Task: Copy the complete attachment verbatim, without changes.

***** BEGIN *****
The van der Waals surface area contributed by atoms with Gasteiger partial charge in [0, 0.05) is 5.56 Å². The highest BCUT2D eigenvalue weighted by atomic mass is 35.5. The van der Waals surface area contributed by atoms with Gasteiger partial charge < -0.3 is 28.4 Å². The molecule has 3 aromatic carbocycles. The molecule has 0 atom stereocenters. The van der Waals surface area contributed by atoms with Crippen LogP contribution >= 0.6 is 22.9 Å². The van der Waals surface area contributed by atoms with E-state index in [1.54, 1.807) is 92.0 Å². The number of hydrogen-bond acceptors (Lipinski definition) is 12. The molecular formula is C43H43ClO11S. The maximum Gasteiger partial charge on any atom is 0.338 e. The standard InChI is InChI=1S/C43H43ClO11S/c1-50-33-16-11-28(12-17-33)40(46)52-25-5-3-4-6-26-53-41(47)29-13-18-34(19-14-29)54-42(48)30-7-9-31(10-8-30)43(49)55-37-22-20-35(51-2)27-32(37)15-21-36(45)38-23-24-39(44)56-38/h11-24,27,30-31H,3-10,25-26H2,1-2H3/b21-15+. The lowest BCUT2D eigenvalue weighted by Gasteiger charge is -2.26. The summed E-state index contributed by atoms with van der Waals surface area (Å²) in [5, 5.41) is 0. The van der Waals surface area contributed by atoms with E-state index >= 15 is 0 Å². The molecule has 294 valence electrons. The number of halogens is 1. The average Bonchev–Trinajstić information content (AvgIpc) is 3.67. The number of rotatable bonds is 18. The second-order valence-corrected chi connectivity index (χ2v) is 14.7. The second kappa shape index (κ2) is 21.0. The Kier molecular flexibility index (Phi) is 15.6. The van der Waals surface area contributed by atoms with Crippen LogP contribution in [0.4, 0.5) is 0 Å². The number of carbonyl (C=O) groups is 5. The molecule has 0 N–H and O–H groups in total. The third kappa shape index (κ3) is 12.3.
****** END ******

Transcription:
The van der Waals surface area contributed by atoms with Gasteiger partial charge in [0, 0.05) is 5.56 Å². The highest BCUT2D eigenvalue weighted by atomic mass is 35.5. The van der Waals surface area contributed by atoms with Gasteiger partial charge < -0.3 is 28.4 Å². The molecule has 3 aromatic carbocycles. The molecule has 0 atom stereocenters. The van der Waals surface area contributed by atoms with Crippen LogP contribution >= 0.6 is 22.9 Å². The van der Waals surface area contributed by atoms with E-state index in [1.54, 1.807) is 92.0 Å². The number of hydrogen-bond acceptors (Lipinski definition) is 12. The molecular formula is C43H43ClO11S. The maximum Gasteiger partial charge on any atom is 0.338 e. The standard InChI is InChI=1S/C43H43ClO11S/c1-50-33-16-11-28(12-17-33)40(46)52-25-5-3-4-6-26-53-41(47)29-13-18-34(19-14-29)54-42(48)30-7-9-31(10-8-30)43(49)55-37-22-20-35(51-2)27-32(37)15-21-36(45)38-23-24-39(44)56-38/h11-24,27,30-31H,3-10,25-26H2,1-2H3/b21-15+. The lowest BCUT2D eigenvalue weighted by Gasteiger charge is -2.26. The summed E-state index contributed by atoms with van der Waals surface area (Å²) in [5, 5.41) is 0. The van der Waals surface area contributed by atoms with E-state index >= 15 is 0 Å². The molecule has 294 valence electrons. The number of halogens is 1. The average Bonchev–Trinajstić information content (AvgIpc) is 3.67. The number of rotatable bonds is 18. The second-order valence-corrected chi connectivity index (χ2v) is 14.7. The second kappa shape index (κ2) is 21.0. The Kier molecular flexibility index (Phi) is 15.6. The van der Waals surface area contributed by atoms with Crippen LogP contribution in [0.4, 0.5) is 0 Å². The number of carbonyl (C=O) groups is 5. The molecule has 0 N–H and O–H groups in total. The third kappa shape index (κ3) is 12.3.